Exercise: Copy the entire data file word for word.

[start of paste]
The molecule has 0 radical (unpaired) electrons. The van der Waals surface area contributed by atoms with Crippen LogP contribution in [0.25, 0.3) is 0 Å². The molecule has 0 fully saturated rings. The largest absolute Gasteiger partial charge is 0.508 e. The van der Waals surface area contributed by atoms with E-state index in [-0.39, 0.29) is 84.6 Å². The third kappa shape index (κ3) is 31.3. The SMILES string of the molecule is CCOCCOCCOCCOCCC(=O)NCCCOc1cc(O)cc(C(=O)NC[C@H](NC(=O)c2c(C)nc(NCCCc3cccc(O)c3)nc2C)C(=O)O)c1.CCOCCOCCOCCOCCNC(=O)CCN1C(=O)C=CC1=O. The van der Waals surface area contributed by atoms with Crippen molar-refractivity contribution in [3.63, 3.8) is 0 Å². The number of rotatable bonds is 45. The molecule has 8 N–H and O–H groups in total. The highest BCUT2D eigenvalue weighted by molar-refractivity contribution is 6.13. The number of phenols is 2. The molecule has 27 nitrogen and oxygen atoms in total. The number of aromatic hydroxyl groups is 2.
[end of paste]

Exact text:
The molecule has 0 radical (unpaired) electrons. The van der Waals surface area contributed by atoms with Crippen LogP contribution in [0.25, 0.3) is 0 Å². The molecule has 0 fully saturated rings. The largest absolute Gasteiger partial charge is 0.508 e. The van der Waals surface area contributed by atoms with E-state index in [-0.39, 0.29) is 84.6 Å². The third kappa shape index (κ3) is 31.3. The SMILES string of the molecule is CCOCCOCCOCCOCCC(=O)NCCCOc1cc(O)cc(C(=O)NC[C@H](NC(=O)c2c(C)nc(NCCCc3cccc(O)c3)nc2C)C(=O)O)c1.CCOCCOCCOCCOCCNC(=O)CCN1C(=O)C=CC1=O. The van der Waals surface area contributed by atoms with Crippen molar-refractivity contribution in [3.63, 3.8) is 0 Å². The number of rotatable bonds is 45. The molecule has 8 N–H and O–H groups in total. The highest BCUT2D eigenvalue weighted by molar-refractivity contribution is 6.13. The number of phenols is 2. The molecule has 27 nitrogen and oxygen atoms in total. The number of aromatic hydroxyl groups is 2.